Cost of Poverty/Urban Agenda
Two studies to change a state and its cities. One to state the problem, the second to offer solutions.
In a report commissioned by a consortium led by the Anti-Poverty Network of New Jersey, the John S. Watson Institute at Thomas Edison State University, and the New Jersey Urban Mayors Association—The Cost of Poverty: The Perpetuating Cycle of Concentrated Poverty in New Jersey Cities—we explored the conditions that have lead to concentrated and structural poverty in the state’s rural and urban areas, as well as how those conditions prevent government from providing a sufficient response. By examining decades of tax records, budgets, and census data, we were able to trace the formation of conditions that led so many cities to lose their tax bases, fall into budget distress and stay there—primarily through macroeconomic forces well beyond their control. Our work demonstrated that without a state-level, structural solution to address concentrated poverty, it is not mathematically possible for cities to dig themselves out and deliver the unique services their businesses and residents need.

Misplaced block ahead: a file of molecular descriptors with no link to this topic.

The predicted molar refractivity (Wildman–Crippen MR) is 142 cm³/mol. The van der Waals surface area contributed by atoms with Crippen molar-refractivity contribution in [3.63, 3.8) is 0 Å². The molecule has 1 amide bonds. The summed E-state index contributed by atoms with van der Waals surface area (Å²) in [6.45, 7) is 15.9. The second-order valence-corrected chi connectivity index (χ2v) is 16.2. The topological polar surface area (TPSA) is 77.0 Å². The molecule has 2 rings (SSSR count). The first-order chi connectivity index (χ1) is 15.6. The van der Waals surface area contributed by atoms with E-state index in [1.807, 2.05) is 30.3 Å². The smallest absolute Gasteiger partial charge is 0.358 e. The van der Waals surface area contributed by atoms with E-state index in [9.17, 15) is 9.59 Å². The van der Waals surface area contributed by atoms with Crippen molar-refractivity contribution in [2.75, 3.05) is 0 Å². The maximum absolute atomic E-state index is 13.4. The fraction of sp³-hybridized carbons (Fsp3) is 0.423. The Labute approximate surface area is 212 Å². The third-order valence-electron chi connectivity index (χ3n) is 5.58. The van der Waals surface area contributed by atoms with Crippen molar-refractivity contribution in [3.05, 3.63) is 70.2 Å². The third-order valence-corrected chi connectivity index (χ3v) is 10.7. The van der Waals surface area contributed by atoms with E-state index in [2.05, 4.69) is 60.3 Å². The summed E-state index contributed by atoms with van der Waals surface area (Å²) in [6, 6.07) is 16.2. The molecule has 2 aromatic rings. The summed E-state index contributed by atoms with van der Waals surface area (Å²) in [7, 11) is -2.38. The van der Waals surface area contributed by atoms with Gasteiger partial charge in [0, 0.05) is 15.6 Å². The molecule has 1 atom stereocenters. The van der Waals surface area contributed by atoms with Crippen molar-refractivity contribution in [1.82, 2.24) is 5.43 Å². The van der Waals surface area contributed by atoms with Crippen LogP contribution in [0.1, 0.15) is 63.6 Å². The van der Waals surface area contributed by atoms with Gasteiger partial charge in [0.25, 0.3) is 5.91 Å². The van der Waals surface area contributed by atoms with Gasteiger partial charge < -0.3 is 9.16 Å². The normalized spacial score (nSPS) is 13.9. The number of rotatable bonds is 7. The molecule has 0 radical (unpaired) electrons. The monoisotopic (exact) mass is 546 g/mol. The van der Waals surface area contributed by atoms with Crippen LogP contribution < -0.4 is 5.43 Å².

In the fall of 2017, New Jersey was set to elect a new governor, who would have a unique opportunity to reshape the state after two terms of Governor Chris Christie. Building upon the work of the Cost of Poverty report, the New Jersey Urban Mayors Association sponsored the drafting of a detailed Urban Agenda—Designing Urban Policy for a Thriving New Jersey—to be used by either successful gubernatorial candidate. While the document offered specific solutions for New Jersey, it offered three case studies that combined our three focus fields: education, tax policy, and economic development. Each case study was meant to offer the new governor’s team a detailed road map of how other states tackled the most difficult problems in their cities; we highlighted the Almono/Hazelwood Green project in Pittsburgh, the Say Yes to Education in Syracuse and Buffalo, and ArcelorMittal’s work in Northwest Indiana.